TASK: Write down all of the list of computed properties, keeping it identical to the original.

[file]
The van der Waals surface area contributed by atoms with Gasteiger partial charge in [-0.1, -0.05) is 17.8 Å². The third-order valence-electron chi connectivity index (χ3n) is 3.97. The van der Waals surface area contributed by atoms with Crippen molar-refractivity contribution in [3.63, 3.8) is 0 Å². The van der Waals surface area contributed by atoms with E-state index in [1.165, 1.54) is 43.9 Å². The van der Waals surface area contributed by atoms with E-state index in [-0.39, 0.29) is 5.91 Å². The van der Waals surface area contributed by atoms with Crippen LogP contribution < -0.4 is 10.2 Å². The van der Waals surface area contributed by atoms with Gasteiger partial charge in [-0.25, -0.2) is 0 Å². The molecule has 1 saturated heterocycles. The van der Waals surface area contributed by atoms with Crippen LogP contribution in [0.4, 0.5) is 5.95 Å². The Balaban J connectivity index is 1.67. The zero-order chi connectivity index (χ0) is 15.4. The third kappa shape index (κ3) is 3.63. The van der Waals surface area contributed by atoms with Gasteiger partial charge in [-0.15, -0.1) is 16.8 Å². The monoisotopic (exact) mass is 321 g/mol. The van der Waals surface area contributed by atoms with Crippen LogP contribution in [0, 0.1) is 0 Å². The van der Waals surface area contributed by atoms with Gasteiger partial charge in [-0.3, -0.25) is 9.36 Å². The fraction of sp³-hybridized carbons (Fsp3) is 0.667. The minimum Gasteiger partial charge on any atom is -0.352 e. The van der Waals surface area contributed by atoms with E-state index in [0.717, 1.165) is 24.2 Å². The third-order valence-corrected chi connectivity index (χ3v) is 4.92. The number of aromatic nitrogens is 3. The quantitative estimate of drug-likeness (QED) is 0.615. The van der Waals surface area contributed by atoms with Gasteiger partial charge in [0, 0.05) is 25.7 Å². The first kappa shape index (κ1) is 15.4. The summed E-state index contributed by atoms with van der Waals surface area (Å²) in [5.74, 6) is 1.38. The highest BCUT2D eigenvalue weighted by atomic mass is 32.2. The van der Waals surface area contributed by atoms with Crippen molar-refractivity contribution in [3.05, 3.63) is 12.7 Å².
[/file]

The van der Waals surface area contributed by atoms with Gasteiger partial charge in [-0.1, -0.05) is 17.8 Å². The third-order valence-electron chi connectivity index (χ3n) is 3.97. The van der Waals surface area contributed by atoms with Crippen molar-refractivity contribution in [3.63, 3.8) is 0 Å². The van der Waals surface area contributed by atoms with E-state index in [1.165, 1.54) is 43.9 Å². The van der Waals surface area contributed by atoms with E-state index in [-0.39, 0.29) is 5.91 Å². The van der Waals surface area contributed by atoms with Crippen LogP contribution < -0.4 is 10.2 Å². The van der Waals surface area contributed by atoms with Gasteiger partial charge in [-0.25, -0.2) is 0 Å². The molecule has 1 saturated heterocycles. The van der Waals surface area contributed by atoms with Crippen LogP contribution in [0.4, 0.5) is 5.95 Å². The Balaban J connectivity index is 1.67. The zero-order chi connectivity index (χ0) is 15.4. The third kappa shape index (κ3) is 3.63. The van der Waals surface area contributed by atoms with Gasteiger partial charge in [-0.15, -0.1) is 16.8 Å². The monoisotopic (exact) mass is 321 g/mol. The van der Waals surface area contributed by atoms with Crippen LogP contribution in [0, 0.1) is 0 Å². The van der Waals surface area contributed by atoms with Gasteiger partial charge in [-0.3, -0.25) is 9.36 Å². The fraction of sp³-hybridized carbons (Fsp3) is 0.667. The minimum Gasteiger partial charge on any atom is -0.352 e. The van der Waals surface area contributed by atoms with E-state index in [0.717, 1.165) is 24.2 Å². The third-order valence-corrected chi connectivity index (χ3v) is 4.92. The number of aromatic nitrogens is 3. The quantitative estimate of drug-likeness (QED) is 0.615. The van der Waals surface area contributed by atoms with Gasteiger partial charge in [0, 0.05) is 25.7 Å². The first kappa shape index (κ1) is 15.4. The summed E-state index contributed by atoms with van der Waals surface area (Å²) in [5.74, 6) is 1.38. The highest BCUT2D eigenvalue weighted by atomic mass is 32.2. The van der Waals surface area contributed by atoms with Crippen molar-refractivity contribution in [3.05, 3.63) is 12.7 Å².